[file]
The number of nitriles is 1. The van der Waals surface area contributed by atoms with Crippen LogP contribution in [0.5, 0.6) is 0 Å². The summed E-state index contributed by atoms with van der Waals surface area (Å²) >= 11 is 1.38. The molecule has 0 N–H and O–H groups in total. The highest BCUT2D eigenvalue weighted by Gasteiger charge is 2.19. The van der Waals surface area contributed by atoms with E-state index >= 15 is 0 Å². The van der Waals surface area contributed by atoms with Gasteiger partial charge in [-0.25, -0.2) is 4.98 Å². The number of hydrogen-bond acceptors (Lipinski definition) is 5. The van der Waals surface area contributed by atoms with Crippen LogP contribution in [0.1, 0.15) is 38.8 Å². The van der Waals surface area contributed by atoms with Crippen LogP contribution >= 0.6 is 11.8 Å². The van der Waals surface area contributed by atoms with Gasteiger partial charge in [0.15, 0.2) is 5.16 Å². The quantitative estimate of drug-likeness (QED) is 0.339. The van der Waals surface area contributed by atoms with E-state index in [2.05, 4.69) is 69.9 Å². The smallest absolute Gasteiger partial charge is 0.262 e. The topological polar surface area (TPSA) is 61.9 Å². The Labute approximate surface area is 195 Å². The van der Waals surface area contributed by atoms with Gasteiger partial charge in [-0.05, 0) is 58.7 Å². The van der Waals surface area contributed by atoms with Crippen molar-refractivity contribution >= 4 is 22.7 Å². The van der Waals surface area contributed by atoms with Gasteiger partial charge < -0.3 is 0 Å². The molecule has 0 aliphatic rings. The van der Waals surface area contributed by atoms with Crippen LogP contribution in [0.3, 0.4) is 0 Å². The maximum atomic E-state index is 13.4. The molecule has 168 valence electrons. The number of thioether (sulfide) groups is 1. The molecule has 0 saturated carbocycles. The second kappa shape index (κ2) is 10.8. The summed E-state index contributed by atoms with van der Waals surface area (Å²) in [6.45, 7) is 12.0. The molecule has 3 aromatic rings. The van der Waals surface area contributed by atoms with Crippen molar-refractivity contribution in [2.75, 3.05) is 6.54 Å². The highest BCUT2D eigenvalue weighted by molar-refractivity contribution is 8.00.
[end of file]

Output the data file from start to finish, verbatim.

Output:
The number of nitriles is 1. The van der Waals surface area contributed by atoms with Crippen LogP contribution in [0.5, 0.6) is 0 Å². The summed E-state index contributed by atoms with van der Waals surface area (Å²) >= 11 is 1.38. The molecule has 0 N–H and O–H groups in total. The highest BCUT2D eigenvalue weighted by Gasteiger charge is 2.19. The van der Waals surface area contributed by atoms with E-state index >= 15 is 0 Å². The van der Waals surface area contributed by atoms with Gasteiger partial charge in [-0.25, -0.2) is 4.98 Å². The number of hydrogen-bond acceptors (Lipinski definition) is 5. The van der Waals surface area contributed by atoms with Crippen LogP contribution in [0.1, 0.15) is 38.8 Å². The van der Waals surface area contributed by atoms with Crippen LogP contribution >= 0.6 is 11.8 Å². The van der Waals surface area contributed by atoms with Gasteiger partial charge in [0.15, 0.2) is 5.16 Å². The quantitative estimate of drug-likeness (QED) is 0.339. The van der Waals surface area contributed by atoms with E-state index in [2.05, 4.69) is 69.9 Å². The smallest absolute Gasteiger partial charge is 0.262 e. The topological polar surface area (TPSA) is 61.9 Å². The Labute approximate surface area is 195 Å². The van der Waals surface area contributed by atoms with Gasteiger partial charge in [-0.05, 0) is 58.7 Å². The van der Waals surface area contributed by atoms with Crippen molar-refractivity contribution >= 4 is 22.7 Å². The van der Waals surface area contributed by atoms with Gasteiger partial charge < -0.3 is 0 Å². The molecule has 0 aliphatic rings. The van der Waals surface area contributed by atoms with Crippen LogP contribution in [0.3, 0.4) is 0 Å². The maximum atomic E-state index is 13.4. The molecule has 168 valence electrons. The number of thioether (sulfide) groups is 1. The molecule has 0 saturated carbocycles. The second kappa shape index (κ2) is 10.8. The summed E-state index contributed by atoms with van der Waals surface area (Å²) in [6.45, 7) is 12.0. The molecule has 3 aromatic rings. The van der Waals surface area contributed by atoms with Crippen molar-refractivity contribution in [2.75, 3.05) is 6.54 Å². The highest BCUT2D eigenvalue weighted by molar-refractivity contribution is 8.00.